Low Libido: At Least 5 Reassuring Things to Know

Feeling a lack of sexual desire? Is low libido a reason to worry? We hooked up with top sexual health expert Dr. Stacy Tessler Lindau to learn the truth.

For the typical woman, low libido — or a decreased interest in sex — is not a topic of everyday conversation. But maybe it should be?

For many women, consistency in the sexual desire department is, well, inconsistent,according to Stacy Tessler Lindau, MD, MA, a tenured professor of obstetrics and gynecology and medicine-geriatrics at the University of Chicago Medicine and the director and principal investigator at WomanLab, a website that “spreads truths” about female sexual function.

Stacy Tessler Lindau, MD, MA, professor of obstetrics and gynecology and medicine-geriatrics at the University of Chicago Medicine

Libido commonly fluctuates, increasing during ovulation and, for some of us, during pregnancy, only to drop at less-fertile times of the month and then, for many, when we reach peri-menopause and beyond, says Dr. Lindau.

A WomanLab blog post about libido shares that 1 in 3 adult women reports having low libido, making it a fairly common occurrence. The post also says that if low libido does not cause you stress, it’s not a problem. “You do not have sexual dysfunction,” the post says. That’s reassuring.

“Female sexual function is a normal and important part of overall health. Women across all age groups, even women in their 80s and 90s without a partner, say that they value their sexual function and feel the topic of sex is relevant to their health,” says Dr. Lindau.

For the sake of increasing awareness and knowledge about our bodies — and the bodies of our wives, daughters and other female loved ones — here are four things to know about low libido, with wisdom from Dr. Lindau.

1. Many factors contribute to low libido

Much like the color of our eyes, our sexual appetites are highly individual. “Knowing what’s normal for you is an important barometer for your sexual function and overall health,” Dr. Lindau says, adding that when a woman feels distressed by a low, decreased or absent desire for sex, this can be detrimental to overall health and well-being — especially if it causes feelings of worry, frustration, guilt, low self-esteem or grief. “A distressing change in libido may indicate an underlying health or relationship condition and should be investigated,” she adds.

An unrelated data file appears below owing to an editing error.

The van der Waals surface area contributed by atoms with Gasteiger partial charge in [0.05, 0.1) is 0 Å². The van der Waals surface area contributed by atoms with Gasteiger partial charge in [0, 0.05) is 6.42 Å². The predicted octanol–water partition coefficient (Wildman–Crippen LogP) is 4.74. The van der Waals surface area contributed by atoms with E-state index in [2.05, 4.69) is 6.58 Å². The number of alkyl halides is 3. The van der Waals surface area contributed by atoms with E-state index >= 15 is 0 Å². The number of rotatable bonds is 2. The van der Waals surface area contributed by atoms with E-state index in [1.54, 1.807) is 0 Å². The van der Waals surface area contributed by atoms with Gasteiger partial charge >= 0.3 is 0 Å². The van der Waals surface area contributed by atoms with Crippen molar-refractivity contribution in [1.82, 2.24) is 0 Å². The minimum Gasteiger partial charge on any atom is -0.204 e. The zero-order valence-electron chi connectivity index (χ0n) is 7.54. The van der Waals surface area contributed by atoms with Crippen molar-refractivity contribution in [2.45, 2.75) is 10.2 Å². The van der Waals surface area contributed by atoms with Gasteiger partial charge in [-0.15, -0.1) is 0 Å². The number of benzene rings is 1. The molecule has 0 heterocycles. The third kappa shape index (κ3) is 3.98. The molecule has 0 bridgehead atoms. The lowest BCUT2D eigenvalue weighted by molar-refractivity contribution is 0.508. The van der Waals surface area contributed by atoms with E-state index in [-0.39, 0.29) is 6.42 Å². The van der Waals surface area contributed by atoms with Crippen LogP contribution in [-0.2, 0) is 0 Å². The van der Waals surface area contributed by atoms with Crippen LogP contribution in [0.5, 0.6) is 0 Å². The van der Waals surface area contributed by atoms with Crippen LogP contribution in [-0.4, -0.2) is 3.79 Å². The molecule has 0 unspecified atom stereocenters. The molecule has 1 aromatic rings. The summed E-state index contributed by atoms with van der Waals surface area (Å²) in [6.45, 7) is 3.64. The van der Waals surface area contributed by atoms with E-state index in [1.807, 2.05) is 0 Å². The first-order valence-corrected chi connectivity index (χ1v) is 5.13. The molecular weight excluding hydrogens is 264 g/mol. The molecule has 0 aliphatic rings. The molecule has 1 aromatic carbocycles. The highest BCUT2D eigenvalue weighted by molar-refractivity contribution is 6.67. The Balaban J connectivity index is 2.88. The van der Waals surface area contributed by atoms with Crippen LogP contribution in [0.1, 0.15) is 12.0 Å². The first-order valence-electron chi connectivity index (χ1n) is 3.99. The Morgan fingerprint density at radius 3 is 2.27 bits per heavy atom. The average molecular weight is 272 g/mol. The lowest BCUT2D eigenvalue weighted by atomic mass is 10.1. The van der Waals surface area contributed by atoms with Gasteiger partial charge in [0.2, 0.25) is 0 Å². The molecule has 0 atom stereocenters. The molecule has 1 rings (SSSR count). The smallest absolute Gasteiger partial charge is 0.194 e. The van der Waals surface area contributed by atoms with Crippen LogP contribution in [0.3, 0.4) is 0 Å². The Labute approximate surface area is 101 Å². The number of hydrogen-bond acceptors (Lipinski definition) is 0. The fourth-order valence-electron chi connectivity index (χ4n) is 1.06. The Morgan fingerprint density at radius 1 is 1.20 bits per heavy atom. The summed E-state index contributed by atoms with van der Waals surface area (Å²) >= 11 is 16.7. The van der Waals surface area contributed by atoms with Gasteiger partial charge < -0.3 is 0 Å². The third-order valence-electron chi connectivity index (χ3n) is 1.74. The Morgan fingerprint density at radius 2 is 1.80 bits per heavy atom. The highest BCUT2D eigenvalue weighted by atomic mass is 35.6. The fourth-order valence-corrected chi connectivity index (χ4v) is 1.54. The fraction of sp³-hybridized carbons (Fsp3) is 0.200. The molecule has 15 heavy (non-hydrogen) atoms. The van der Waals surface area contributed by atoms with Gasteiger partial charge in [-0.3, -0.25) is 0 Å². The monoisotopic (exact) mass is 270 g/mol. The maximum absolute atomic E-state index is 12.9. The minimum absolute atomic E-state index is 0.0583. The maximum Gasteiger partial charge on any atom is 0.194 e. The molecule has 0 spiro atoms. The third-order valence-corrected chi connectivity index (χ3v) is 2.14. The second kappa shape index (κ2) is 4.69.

“These conditions warrant care and attention. Women and the clinicians caring for women need to take a thoughtful, holistic, caring approach and lasting solutions often take time to implement,” she says.

In addition to low libido in relation to ovulation, pregnancy or menopause, women can feel a lack of desire when stressed. “Libido is commonly decreased in times of emotional or psychological stress, physical illness and when sleep is poor,” says Dr. Lindau. Pain related to sex can also trigger the brain to want to avoid sex as a protective mechanism, she says.

2. Low libido can be complex

Referring to the brain as an important sex organ, Dr. Lindau says that it’s possible for a woman with low libido to have sexual thoughts and a cognitive desire to have sex with her partner but her body just isn’t on the same page. Or, she may have no spontaneous sexual thoughts or feelings.

“Oftentimes, women with low libido in a loving relationship say they are able to get turned on by their partner, especially if the partner has strong libido, and they are able to become aroused and experience sexual pleasure. Other times, low libido comes along with difficulty with arousal, difficulty with orgasm and even pain,” she says.

3. Tips for seeking help